The Cultural Heritage Agency of the Netherlands (RCE) is currently involved in one project in Australia. In this project, the RCE and the Western Australian Museum in Perth together investigate Dutch amphibious aircraft wrecked in the Australian port city Broome during the Second World War. In the past, the RCE has also been involved in the Australian Research Council (ARC) Linkage Project 'Shipwrecks of the Roaring 40s', a project on the shipwreck of the Fortuyn, as well as the project 'Ship Shapes'.
On 3 March 1942, nine Japanese Zero fighter planes attacked the port city Broome in Australia in which fifteen amphibious aircraft were being refueled to evacuate soldiers and Dutch civilians from Indonesia to Perth. Among these aircraft were five Dutch Dornier Do-24K and four Catalina sea planes. About a hundred people, mostly civilians, lost their lives in the ambush.
The Western Australia Museum (WAM) in Perth has been researching the (tangible) remains of this attack for some time. Earlier research had led to the discovery of the remains of several sea planes in 2001. Due to the deep water in the bay and the complicating factor of strong currents, three aircraft, probably all Catalinas from both the Dutch Naval Aviation Service and the Australian Air Force (RAAF), remain missing.
In partnership with the Cultural Heritage Agency of the Netherlands (RCE) and using equipment which has improved considerably since 2001, a number of locations in deep water will be searched again in 2022 to try to locate the aircraft wrecks in question.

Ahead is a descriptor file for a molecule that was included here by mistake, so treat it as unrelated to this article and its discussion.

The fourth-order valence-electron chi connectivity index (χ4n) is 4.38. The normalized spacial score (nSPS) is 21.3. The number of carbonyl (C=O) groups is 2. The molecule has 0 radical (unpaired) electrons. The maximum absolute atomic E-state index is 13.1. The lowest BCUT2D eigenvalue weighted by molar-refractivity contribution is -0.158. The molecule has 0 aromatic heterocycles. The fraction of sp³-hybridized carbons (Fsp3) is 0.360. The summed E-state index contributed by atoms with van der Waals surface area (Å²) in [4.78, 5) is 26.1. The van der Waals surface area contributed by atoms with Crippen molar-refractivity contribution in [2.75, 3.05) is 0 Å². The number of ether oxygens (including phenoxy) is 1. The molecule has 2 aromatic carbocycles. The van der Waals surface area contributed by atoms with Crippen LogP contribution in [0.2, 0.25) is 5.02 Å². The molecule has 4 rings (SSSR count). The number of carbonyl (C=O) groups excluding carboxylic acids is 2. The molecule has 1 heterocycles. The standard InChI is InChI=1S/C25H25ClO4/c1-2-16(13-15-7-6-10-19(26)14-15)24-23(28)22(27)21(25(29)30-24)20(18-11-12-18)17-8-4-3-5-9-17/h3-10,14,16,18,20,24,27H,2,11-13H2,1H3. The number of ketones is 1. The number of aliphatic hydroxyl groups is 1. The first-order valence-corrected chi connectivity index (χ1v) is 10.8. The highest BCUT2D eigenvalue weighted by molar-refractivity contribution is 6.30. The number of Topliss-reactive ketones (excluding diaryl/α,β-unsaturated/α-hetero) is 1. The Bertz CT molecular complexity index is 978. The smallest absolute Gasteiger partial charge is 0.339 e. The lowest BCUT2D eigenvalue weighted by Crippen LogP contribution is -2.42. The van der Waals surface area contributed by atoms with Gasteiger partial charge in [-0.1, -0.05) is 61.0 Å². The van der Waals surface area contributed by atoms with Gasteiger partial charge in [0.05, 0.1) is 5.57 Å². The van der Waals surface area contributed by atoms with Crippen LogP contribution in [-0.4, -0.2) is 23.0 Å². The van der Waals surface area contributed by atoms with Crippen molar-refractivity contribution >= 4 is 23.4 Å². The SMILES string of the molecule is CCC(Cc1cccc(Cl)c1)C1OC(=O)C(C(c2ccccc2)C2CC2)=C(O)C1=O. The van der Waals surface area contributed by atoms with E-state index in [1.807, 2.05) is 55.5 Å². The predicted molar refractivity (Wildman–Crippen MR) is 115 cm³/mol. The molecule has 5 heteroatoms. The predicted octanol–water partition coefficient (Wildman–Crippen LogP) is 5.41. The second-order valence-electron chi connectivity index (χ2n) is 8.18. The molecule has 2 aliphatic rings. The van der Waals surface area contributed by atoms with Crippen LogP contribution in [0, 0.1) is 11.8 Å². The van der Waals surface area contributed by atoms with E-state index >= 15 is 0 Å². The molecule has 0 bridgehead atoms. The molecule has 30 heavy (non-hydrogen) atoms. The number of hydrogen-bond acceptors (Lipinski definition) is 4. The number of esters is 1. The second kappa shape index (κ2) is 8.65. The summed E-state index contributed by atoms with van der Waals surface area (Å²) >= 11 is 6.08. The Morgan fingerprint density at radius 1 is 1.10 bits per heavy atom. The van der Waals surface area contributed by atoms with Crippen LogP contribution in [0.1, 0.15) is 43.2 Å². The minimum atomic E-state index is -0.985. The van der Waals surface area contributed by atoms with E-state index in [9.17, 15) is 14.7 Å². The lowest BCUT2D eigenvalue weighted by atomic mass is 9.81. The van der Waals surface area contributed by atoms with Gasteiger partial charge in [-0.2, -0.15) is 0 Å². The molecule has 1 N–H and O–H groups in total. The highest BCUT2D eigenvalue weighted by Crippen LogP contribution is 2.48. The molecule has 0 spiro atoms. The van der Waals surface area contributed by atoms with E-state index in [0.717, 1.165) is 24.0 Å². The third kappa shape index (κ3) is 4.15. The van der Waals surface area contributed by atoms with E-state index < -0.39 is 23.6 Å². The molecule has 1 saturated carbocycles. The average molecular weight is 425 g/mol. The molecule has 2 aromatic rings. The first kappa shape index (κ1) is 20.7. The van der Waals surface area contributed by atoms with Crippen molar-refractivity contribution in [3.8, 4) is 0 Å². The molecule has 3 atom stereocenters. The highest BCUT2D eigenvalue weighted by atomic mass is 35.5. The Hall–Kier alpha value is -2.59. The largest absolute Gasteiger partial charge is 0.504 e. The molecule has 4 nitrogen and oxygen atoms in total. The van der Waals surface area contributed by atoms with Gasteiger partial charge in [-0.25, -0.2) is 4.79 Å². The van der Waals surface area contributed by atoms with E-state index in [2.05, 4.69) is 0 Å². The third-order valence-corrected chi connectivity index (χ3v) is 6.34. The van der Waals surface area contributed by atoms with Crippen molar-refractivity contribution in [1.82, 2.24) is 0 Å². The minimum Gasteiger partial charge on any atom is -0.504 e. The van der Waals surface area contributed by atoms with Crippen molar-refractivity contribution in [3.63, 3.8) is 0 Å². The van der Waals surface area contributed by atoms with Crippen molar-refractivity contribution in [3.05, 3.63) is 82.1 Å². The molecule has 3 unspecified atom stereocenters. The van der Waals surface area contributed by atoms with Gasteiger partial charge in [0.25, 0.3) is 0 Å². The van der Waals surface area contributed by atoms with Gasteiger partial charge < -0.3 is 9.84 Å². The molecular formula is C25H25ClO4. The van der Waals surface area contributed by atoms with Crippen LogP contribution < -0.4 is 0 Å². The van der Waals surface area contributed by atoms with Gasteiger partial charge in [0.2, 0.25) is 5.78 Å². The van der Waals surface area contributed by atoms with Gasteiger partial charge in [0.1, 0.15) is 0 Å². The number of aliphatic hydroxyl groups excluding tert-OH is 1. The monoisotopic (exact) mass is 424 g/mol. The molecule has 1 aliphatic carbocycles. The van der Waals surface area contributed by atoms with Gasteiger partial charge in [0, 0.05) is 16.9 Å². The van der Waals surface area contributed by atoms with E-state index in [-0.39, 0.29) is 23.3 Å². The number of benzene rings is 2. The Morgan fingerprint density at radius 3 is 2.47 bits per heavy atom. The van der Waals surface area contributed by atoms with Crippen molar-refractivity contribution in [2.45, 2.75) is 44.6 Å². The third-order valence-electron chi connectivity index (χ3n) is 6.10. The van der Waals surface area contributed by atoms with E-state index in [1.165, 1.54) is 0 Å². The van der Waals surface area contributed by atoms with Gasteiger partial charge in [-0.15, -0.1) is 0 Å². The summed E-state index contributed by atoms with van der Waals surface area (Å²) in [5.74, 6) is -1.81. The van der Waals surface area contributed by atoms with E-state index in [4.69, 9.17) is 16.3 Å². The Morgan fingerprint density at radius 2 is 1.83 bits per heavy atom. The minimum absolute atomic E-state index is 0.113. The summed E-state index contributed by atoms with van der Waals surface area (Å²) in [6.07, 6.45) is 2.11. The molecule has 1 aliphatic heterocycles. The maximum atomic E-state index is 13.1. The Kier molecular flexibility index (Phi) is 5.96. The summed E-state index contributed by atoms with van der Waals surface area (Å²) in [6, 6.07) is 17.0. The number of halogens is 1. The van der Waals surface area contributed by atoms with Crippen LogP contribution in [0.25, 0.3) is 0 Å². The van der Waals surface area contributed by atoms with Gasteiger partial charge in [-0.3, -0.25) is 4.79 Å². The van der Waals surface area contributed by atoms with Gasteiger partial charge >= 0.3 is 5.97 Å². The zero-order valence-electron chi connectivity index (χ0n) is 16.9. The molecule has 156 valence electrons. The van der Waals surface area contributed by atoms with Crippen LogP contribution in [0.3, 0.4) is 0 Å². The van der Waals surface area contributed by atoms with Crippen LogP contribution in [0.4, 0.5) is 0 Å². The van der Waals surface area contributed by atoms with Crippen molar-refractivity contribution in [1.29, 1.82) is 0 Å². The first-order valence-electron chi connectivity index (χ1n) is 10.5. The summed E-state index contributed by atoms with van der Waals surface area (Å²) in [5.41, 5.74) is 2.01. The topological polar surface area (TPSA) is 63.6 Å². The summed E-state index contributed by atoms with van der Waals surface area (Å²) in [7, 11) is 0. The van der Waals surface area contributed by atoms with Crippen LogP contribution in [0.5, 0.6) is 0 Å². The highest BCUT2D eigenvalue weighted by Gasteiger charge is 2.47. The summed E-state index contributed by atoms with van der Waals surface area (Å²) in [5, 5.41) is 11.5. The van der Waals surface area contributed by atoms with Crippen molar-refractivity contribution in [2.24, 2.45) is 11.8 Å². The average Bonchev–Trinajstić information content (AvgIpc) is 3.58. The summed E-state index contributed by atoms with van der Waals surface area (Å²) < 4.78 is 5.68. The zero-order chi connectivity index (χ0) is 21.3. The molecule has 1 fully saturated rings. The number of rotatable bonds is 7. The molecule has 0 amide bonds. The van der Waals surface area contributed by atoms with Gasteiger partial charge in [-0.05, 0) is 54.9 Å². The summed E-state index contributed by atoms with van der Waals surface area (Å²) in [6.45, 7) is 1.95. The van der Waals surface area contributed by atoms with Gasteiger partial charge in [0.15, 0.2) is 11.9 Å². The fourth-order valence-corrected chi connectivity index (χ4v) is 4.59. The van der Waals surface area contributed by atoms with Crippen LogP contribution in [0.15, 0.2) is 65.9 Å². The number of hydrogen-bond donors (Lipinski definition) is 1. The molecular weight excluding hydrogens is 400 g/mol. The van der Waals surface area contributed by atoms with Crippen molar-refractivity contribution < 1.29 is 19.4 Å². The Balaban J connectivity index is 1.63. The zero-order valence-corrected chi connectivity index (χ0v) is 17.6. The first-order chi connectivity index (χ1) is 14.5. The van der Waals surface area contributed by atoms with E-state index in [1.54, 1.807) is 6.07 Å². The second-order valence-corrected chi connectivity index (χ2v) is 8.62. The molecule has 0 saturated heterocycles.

The project Roaring 40s focused on the seven oldest western shipwrecks at the Western-Australian coast, of which four ships are of Dutch origin. More information about these ships, the Batavia, Zuytdorp, Zeewijk and Vergulde Draeck, can be found in our database Maritime Stepping Stones (MaSS). The results of the project are published in the book Shipwrecks of the Roaring 40s.
In this project, Dutch and Australian archaeologists tried to locate the shipwreck Fortuyn by archival and historical research as well as magnetometer surveys along targeted coastlines. With this research, the team gathered enough evidence to assume the ship(s) have been wrecked on Christmas Island or Cocos Keeling Islands. Several blogs were written recording the progress of the investigations.
In this project, Dutch East India return ships were reconstructed by 3d printing, laser and Computed Tomography scanning by Flinders University, Australia. The goal was to get a better understanding on what defines a Dutch East Indiaman as a ship type and what kind of variation there was to this design.